Hey, Broward, if you love local beer and you want to find the source, then you don't have to go far, because Holy Mackerel brewer Bobby Gordash opened the Mack House, a brewpub specializing in nothing but Holy Mackerel brews.
Beginning as a home brewer, Gordash won a Samuel Adams-sponsored home brew competition in 1996. The prestige helped him launch his business, Holy Mackerel, in 2006 with Special Golden Ale. Gordash doesn't own the brand or the Mack House; he sold the brand in 2011 to Larry Hatfield, who also owns the Mack House.
The new brewery employs a one-and-a-half-barrel system, with 31.5 gallons (U.S.) equaling one barrel. The system includes only one fermenter, but Gordash is currently working on adding another. He has already brewed at least three batches of Outkast IPA made with the Columbus hop variety, running 6 to 7 percent alcohol. The third one is currently being served on tap at the Mack House.
"The whole idea behind this nanobrewery is so we can do some unique test batches," Gordash says. "It's pretty much a pilot brewery kind of brewery, where we could run some test-kit recipes. It's also a place for people to call home."
In other words, it's a place for Gordash to try out some new stuff, and the customers will be his guinea pigs.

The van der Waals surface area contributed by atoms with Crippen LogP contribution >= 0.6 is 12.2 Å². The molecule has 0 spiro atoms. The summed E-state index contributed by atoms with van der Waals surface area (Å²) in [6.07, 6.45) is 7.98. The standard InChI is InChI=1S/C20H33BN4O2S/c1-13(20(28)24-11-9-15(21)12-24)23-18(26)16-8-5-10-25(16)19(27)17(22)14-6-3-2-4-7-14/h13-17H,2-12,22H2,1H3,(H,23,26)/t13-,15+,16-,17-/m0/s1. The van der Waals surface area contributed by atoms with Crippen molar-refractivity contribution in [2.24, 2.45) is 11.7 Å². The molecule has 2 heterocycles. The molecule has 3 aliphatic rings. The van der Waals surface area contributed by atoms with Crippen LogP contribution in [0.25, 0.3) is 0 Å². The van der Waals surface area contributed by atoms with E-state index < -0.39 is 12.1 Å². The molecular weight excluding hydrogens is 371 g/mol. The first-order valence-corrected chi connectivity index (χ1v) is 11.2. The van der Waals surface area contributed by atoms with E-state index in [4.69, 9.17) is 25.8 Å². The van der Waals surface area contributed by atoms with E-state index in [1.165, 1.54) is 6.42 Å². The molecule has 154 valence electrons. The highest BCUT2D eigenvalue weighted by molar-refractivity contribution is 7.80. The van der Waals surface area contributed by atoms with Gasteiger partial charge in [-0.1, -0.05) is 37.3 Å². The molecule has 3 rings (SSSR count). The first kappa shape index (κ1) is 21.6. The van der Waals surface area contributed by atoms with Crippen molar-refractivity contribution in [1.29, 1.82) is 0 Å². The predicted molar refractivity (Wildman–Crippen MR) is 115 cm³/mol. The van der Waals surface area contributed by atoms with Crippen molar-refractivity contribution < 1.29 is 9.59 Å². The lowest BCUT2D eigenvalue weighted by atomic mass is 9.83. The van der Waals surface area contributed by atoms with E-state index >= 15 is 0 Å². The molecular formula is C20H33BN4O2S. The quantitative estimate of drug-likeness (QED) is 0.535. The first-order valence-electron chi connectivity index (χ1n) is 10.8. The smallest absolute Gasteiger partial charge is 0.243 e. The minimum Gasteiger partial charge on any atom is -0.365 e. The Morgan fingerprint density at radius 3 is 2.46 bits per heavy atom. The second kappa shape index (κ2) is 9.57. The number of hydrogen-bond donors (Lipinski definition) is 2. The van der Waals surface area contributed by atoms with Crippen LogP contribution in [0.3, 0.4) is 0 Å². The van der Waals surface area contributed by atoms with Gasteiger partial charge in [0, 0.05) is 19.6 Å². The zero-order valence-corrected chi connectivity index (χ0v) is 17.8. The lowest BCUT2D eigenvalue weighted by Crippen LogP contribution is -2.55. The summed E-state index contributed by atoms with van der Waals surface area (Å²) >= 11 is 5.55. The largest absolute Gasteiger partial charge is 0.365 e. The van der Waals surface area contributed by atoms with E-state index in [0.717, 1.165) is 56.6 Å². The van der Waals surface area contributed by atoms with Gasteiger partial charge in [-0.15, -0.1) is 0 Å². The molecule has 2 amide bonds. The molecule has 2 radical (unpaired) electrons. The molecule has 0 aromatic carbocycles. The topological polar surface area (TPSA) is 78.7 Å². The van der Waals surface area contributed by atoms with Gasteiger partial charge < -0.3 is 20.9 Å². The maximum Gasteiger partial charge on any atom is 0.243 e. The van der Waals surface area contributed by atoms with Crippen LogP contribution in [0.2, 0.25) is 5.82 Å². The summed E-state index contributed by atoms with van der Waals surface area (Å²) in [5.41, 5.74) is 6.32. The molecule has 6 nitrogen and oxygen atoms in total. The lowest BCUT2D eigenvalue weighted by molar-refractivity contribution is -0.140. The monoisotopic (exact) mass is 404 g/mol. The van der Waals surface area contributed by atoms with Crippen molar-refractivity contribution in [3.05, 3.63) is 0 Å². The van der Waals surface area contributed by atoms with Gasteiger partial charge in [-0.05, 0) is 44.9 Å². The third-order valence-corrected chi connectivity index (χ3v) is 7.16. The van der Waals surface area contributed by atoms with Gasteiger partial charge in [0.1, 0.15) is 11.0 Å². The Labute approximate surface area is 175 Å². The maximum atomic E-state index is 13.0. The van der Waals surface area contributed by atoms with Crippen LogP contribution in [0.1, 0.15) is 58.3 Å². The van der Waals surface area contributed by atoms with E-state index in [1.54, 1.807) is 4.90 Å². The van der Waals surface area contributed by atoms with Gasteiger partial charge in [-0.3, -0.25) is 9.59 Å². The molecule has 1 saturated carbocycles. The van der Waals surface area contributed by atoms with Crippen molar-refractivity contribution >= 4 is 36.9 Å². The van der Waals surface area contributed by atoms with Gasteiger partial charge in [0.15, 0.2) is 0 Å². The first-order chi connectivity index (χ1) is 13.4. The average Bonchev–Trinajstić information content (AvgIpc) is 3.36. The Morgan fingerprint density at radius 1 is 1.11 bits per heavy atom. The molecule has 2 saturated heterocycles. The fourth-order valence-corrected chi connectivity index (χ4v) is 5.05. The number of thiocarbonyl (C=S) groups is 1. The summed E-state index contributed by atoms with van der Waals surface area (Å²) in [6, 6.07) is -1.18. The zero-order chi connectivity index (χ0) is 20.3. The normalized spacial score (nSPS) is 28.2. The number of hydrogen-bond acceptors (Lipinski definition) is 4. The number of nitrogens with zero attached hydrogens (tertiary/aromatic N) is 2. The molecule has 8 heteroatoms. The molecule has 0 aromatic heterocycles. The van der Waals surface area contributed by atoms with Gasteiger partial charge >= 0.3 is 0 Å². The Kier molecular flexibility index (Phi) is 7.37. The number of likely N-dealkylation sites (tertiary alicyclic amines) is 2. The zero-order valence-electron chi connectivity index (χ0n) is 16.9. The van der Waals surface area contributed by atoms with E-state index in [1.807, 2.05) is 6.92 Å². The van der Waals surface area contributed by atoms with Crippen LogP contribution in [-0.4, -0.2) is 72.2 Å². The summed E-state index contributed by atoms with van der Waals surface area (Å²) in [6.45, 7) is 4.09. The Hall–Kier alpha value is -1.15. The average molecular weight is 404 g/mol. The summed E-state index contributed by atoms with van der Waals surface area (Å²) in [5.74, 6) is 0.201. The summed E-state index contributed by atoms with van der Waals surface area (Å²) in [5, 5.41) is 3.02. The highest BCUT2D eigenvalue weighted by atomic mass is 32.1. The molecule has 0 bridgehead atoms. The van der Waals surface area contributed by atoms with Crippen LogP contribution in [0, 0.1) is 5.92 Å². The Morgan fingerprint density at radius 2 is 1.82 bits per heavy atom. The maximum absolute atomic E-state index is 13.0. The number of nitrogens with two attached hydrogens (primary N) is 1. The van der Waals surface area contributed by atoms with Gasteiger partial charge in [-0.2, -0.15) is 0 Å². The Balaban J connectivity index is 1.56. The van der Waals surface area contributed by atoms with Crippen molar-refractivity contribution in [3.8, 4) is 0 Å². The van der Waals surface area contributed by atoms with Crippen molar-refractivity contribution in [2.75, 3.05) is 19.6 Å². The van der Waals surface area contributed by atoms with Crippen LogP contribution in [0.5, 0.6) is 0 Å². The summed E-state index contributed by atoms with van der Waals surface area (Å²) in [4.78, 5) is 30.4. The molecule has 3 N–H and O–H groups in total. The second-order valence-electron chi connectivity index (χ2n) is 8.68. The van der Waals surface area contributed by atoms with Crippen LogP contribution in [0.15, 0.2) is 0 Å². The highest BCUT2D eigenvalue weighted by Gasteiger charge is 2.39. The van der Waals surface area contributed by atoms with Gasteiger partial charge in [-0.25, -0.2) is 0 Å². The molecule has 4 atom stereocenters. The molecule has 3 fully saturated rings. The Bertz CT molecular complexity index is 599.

All of Holy Mackerel's flavors, such as Panic Attack and Special Golden Ale, the ones that are bottled and sold throughout South Florida, will also find a place here on tap as well as in bottles.
Because the Mack House is a brewpub, it cannot distribute its product beyond the premises of the venue. And the other Holy Mackerel beers sold in the region are actually contract-brewed at a brewery in South Carolina.
Gordash feels such camaraderie with other Florida brewers that he formed a partnership with them, so don't be surprised to see Cigar City, Due South, or Saint Somewhere on tap at his new brewpub.
"That's what kind of separates us from World of Beers, the Tap 42s, and places like that," Gordash says. "What we are doing is different in the sense that we're doing it more local than what everybody else is doing. We're not just a Holy Mackerel tap house; we're a Florida tap house."
Gordash praises the support from Cigar City for promoting him and Florida breweries. Now it's his turn.
And to reiterate the importance of having locally sourced product: cost benefit; shorter supply chain, which equals less dependency and more predictability; freshness; and it helps the supplier understand local preferences, which, in this case, is all about craft beer.
The Mack House's grand-opening party will be held October 27. Expect lots of samplings (read: free beer), giveaways, and live music. Expect more information in the coming days on Holy Mackerel's Facebook page.
Meanwhile, the transformation from Stage 84 to the Mack House is currently under way, but the brewpub is already open for business. Stop in, have a beer, grab a brewery tour, and meet the owner while you're at it.
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